100 Days Awareness on Antimicrobial Resistance

100 Days Awareness on Antimicrobial Resistance
Antimicrobial resistance, the ability of (pathogenic) bacteria to withstand the action of antibiotic drugs (Nolte O et al., 2014; Ferri M et al., 2017). WHO (2018) describe antimicrobial resistance (AMR) as the ability of microorganisms like bacteria, viruses and or some parasites to stop an antimicrobial such as antibiotics, antivirals and antimalarials from effectively working against microorganisms or destroying them. The impact of antibiotic resistance to humans has been likened to that of global climate change.  Antimicrobial resistance has become a public health concern, not only in terms of limited treatment options but also due to its economic burden especially on LMICs where the impact is hugely felt due to treatment options.
 Antimicrobial Resistance creates a challenge where standard treatments that are usually effective against these microorganisms will become ineffective. Antimicrobial resistance is putting the gains of the Millennium Development Goals (MDGs) at risk and endangers achievement of the Sustainable Development Goals (SDGs) particularly No3. Antimicrobial resistance occurs gradually and naturally over time over time partly due to genetic changes. Of concern, the misuse and overuse of antimicrobials has accelerated the problem of antimicrobial resistance and there is need for close professional oversight. Antibiotics effectiveness is key to the success of major surgery and cancer chemotherapy among other medical and surgical procedures.
The Antimicrobial resistance global report (2014) showed that antimicrobial resistance is everywhere and has the potential to affect anyone, of any age, in any country. It therefore requires bold steps by all concerned stakeholders including academia, health professionals, researchers, policy makers and political leaders. The multisectoral collaboration and multidisciplinary approach is vital in helping the policy makers and relevant authorities with much needed evidence for them to lobby for funding. Evidence informed policy making is a win-win approach for both the implementers and policy makers because part has a constituent to report and accountable to. Key research institutions such as London School of Hygiene and Tropical have focused on Antimicrobial Resistance as a priority research area.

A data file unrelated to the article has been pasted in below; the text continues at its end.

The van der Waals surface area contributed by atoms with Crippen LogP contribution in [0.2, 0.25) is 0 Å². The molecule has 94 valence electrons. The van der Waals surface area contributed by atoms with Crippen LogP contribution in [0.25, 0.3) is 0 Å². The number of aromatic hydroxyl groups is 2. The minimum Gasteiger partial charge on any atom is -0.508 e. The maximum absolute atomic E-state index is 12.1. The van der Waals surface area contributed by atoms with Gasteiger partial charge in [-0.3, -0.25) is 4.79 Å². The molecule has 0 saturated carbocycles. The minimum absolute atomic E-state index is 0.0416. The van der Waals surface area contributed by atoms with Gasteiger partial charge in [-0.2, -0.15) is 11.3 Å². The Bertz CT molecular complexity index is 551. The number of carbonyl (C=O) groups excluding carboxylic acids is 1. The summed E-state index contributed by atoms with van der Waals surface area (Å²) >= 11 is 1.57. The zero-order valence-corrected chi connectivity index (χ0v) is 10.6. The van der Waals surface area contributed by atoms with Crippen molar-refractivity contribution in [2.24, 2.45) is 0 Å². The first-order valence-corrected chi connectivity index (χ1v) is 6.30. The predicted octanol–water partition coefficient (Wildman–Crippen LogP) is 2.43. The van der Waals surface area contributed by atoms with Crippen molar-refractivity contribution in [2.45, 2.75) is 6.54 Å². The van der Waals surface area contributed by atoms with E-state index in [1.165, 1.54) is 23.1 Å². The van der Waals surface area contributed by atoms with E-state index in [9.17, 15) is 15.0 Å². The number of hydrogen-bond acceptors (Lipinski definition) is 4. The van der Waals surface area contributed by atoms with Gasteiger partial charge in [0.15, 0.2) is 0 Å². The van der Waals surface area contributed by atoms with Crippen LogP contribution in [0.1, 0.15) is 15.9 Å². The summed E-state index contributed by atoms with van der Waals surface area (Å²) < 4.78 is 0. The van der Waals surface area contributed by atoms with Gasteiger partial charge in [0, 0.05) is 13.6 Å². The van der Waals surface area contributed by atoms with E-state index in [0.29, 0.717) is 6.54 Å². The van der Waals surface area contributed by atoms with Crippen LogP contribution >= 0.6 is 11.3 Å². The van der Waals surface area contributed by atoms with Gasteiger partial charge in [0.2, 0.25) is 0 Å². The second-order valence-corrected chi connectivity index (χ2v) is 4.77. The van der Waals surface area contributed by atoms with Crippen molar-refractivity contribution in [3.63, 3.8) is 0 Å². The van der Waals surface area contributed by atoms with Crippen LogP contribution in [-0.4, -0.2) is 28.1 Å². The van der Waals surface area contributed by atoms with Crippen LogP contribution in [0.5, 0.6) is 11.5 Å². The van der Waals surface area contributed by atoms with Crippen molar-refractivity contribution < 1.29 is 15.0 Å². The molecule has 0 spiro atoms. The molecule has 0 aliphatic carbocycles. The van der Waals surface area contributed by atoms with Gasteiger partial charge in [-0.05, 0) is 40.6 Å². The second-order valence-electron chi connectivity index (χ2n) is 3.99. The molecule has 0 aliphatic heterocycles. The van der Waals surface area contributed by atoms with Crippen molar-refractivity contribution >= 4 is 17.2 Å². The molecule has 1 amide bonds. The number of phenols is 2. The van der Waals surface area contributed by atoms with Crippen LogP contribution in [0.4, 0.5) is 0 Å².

In fighting Antimicrobial resistance, researchers and others public health experts should provide adequate evidence to support policy makers and other governments is critical for implementers and the evidence has to simplified and making sense the constituent being addressed the message to. Evidence come in different forms and at different levels from output, outcome and impact level. It is always important for researchers and academia to package the evidence for consummation by policy makers and politicians in a way that is easy to comprehend and make sense of. Institutions like Africa Evidence Network at University of Johannesburg has done a lot in promoting evidence synthesis for use in policy making. This has helped many organisations and institutions to be able to effectively engaged governments and policymakers with evidence and presenting it in a way that make sense to policy makers.
Apart from that, It is my opinion that there is need to promote close interaction and linkages between academia and implementing partners who are NGOs particularly in developing countries so that there is crosspollination of ideas and sharing of new insights and evidence. Close collaboration can also entail having development practitioners actively involved in a bottom up approach in terms identifying priority research areas and locations in a region and or country. Ability of researchers to fuse with and immerse themselves in the community is also vital. This in the end will promote use of evidence in programming and policy making.
In line with 100 DAYS AWARENESS ON ANTIMICROBIAL RESISTANCE I call upon all stakeholders in the Health supply chain to promote the awareness under #100DaysAwarenessOnAMR
Enock Musungwini is an MSc Public Health scholar at the London School of Hygiene and Tropical Medicine in London, UK. He is also a Member of the Africa Evidence Network Reference Group and Student Ambassador at Royal Society for Tropical Medicine and Hygiene. The views expressed in this article are mine.
The views expressed in published blog posts, as well as any errors or omissions, are the sole responsibility of the author/s and do not represent the views of the Africa Evidence Network, its secretariat, advisory or reference groups, or its funders; nor does it imply endorsement by the afore-mentioned parties.